Republicans—think Mitt Romney in the immediate, bitter aftermath
of the election—like to talk about how the safety net of government assistance is really a set of giveaways by President Obama that help ensure he'll get the votes of people receiving assistance. If so, food stamps really aren't working out
Among the 254 counties where food stamp recipients doubled between 2007 and 2011, Republican Mitt Romney won 213 of them in last year’s presidential election, according to U.S. Department of Agriculture data compiled by Bloomberg. Kentucky’s Owsley County, which backed Romney with 81 percent of its vote, has the largest proportion of food stamp recipients among those that he carried. [...]
The Bloomberg review of 2,049 counties where the data was available included the 250 with the highest concentration of food stamp recipients. Among that group, 227 are wholly within one congressional district, with 160 represented by Republicans and 67 by Democrats.
Here's where you know I'm a Democrat: I think Republicans have to eat, too. Actually, I think everyone has to eat, and deserves to. What's more, where Republicans look at high participation in the Supplemental Nutrition Assistance Program and think something must be wrong with the people who need that help, I understand that it's about the economy, stupid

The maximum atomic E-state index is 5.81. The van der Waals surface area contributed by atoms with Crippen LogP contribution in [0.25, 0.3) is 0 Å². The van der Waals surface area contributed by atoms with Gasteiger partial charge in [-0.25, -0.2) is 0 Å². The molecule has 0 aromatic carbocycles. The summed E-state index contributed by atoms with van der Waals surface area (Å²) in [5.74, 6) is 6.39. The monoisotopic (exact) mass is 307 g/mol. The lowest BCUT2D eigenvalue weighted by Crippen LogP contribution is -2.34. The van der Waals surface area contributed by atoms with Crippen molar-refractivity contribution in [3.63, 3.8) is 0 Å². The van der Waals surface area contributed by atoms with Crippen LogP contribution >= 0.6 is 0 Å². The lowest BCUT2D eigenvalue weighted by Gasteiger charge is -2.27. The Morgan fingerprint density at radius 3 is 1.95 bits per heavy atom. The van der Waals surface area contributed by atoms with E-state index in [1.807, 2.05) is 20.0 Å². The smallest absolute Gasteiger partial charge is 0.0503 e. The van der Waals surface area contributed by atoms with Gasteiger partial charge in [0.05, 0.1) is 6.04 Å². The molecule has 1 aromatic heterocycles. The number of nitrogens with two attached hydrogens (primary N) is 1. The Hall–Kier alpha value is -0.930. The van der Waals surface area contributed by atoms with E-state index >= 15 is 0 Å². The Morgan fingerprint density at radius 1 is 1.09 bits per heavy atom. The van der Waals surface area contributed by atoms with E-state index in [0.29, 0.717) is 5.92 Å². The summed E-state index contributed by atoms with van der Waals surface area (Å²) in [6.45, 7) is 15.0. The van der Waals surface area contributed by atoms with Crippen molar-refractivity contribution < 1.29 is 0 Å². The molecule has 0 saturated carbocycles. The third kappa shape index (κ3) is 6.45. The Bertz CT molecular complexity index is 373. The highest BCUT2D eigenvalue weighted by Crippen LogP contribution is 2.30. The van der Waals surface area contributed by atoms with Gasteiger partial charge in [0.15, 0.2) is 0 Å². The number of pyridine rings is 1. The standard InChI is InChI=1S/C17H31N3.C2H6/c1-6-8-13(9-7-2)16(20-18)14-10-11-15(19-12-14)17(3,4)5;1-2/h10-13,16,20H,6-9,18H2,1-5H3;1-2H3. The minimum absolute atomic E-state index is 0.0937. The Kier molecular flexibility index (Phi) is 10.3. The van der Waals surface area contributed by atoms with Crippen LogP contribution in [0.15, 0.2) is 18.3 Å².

Millions of Americans didn't just decide that it would be really fun to live on beans and rice and noodles and go hungry at the end of the month, they got hit with a recession and high unemployment and a minimum wage that's not enough to live on. But Republicans, even as large numbers of their own constituents rely on SNAP, continue to insist that it's an individual affliction of laziness and inadequacy, rather than an outcome of the economy they engineered. Now, they're trying to engineer millions of people off of food stamps, hundreds of thousands of them people who experience food insecurity even with their current assistance levels. The previous House Republican plan to cut $20.5 billion of SNAP funding over 10 years would have kicked 5 million people out of the program; it failed because it wasn't harsh enough, so come September they're going to try to cut $40 billion.
Tell Congress: Oppose all cuts to food stamps.